The so-called citizen journalism of most blogs is an affront to those of us who believe reporting and attribution must precede publication.
Fact-checking is tedious; it often derails juicy rumor and deflates many a story.
Update. I should have mentioned, as a commenter suggests, that on balance the piece I quoted from isn’t that bad. For example:
Many of the old-timers were the first in their families to go to college, or they were hired straight out of high school or the military and worked their way up the newsroom ranks. It’s easier to see the stories of hard-working Americans and immigrants when they reflect the narratives of your own family, your own neighborhood.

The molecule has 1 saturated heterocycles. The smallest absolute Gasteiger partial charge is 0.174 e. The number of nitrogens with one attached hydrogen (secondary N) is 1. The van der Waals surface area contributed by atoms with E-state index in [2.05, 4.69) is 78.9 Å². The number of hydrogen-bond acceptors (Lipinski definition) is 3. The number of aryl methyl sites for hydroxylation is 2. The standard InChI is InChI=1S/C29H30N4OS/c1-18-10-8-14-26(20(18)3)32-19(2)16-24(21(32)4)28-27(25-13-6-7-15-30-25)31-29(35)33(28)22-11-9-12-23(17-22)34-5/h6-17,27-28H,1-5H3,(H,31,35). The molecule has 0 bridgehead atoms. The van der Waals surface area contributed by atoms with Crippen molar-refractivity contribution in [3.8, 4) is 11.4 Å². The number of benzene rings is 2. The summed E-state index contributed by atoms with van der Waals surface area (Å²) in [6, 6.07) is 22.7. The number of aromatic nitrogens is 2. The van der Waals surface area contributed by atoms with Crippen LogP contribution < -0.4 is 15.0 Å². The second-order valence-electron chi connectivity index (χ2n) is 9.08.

By the 1990s, the landscape in newsrooms across the country clearly was changing. Longtime reporters and editors retired, and increasingly were replaced by second- and even third-generation college graduates who had little in common with “the underdog,” that handy euphemism we employ for those who suffer in silence and anonymity until we step in.
Some of us detected a growing resistance of newspapers to covering these stories.
The humble origins thing is a bit too BriWi/Tim Russert for me, but she makes an excellent point about where media sympathies now lie.